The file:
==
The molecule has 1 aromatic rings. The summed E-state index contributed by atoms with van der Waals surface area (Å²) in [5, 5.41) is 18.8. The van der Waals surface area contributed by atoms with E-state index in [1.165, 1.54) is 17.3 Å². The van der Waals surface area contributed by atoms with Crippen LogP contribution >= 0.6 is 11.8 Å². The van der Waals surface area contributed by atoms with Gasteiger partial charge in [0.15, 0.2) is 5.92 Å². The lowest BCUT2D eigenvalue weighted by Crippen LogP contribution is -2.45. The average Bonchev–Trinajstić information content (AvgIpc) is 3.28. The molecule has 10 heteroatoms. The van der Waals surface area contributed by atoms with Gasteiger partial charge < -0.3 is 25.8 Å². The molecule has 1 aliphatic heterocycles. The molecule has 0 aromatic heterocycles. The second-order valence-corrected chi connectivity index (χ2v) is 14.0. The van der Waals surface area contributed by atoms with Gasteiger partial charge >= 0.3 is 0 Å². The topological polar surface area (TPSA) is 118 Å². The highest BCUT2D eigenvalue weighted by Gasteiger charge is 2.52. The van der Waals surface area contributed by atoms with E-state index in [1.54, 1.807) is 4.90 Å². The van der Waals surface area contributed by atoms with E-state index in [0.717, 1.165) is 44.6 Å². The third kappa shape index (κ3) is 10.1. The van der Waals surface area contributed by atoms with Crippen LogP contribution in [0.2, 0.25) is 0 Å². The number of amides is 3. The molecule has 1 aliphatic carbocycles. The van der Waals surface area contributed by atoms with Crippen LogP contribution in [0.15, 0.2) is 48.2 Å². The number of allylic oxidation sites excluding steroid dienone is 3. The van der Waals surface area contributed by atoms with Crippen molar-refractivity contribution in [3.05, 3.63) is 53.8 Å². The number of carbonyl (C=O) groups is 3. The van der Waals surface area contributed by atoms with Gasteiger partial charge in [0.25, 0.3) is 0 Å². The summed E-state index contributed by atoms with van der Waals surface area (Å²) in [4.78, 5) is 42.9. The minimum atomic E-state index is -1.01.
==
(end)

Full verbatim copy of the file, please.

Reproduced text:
The molecule has 1 aromatic rings. The summed E-state index contributed by atoms with van der Waals surface area (Å²) in [5, 5.41) is 18.8. The van der Waals surface area contributed by atoms with E-state index in [1.165, 1.54) is 17.3 Å². The van der Waals surface area contributed by atoms with Crippen LogP contribution >= 0.6 is 11.8 Å². The van der Waals surface area contributed by atoms with Gasteiger partial charge in [0.15, 0.2) is 5.92 Å². The lowest BCUT2D eigenvalue weighted by Crippen LogP contribution is -2.45. The average Bonchev–Trinajstić information content (AvgIpc) is 3.28. The molecule has 10 heteroatoms. The van der Waals surface area contributed by atoms with Gasteiger partial charge < -0.3 is 25.8 Å². The molecule has 1 aliphatic heterocycles. The molecule has 0 aromatic heterocycles. The second-order valence-corrected chi connectivity index (χ2v) is 14.0. The van der Waals surface area contributed by atoms with Gasteiger partial charge >= 0.3 is 0 Å². The topological polar surface area (TPSA) is 118 Å². The highest BCUT2D eigenvalue weighted by Gasteiger charge is 2.52. The van der Waals surface area contributed by atoms with E-state index in [1.54, 1.807) is 4.90 Å². The van der Waals surface area contributed by atoms with E-state index in [0.717, 1.165) is 44.6 Å². The third kappa shape index (κ3) is 10.1. The van der Waals surface area contributed by atoms with Crippen LogP contribution in [0.2, 0.25) is 0 Å². The number of amides is 3. The molecule has 1 aliphatic carbocycles. The van der Waals surface area contributed by atoms with Crippen LogP contribution in [0.15, 0.2) is 48.2 Å². The number of allylic oxidation sites excluding steroid dienone is 3. The van der Waals surface area contributed by atoms with Crippen molar-refractivity contribution in [3.05, 3.63) is 53.8 Å². The number of carbonyl (C=O) groups is 3. The van der Waals surface area contributed by atoms with Gasteiger partial charge in [0.25, 0.3) is 0 Å². The summed E-state index contributed by atoms with van der Waals surface area (Å²) in [4.78, 5) is 42.9. The minimum atomic E-state index is -1.01.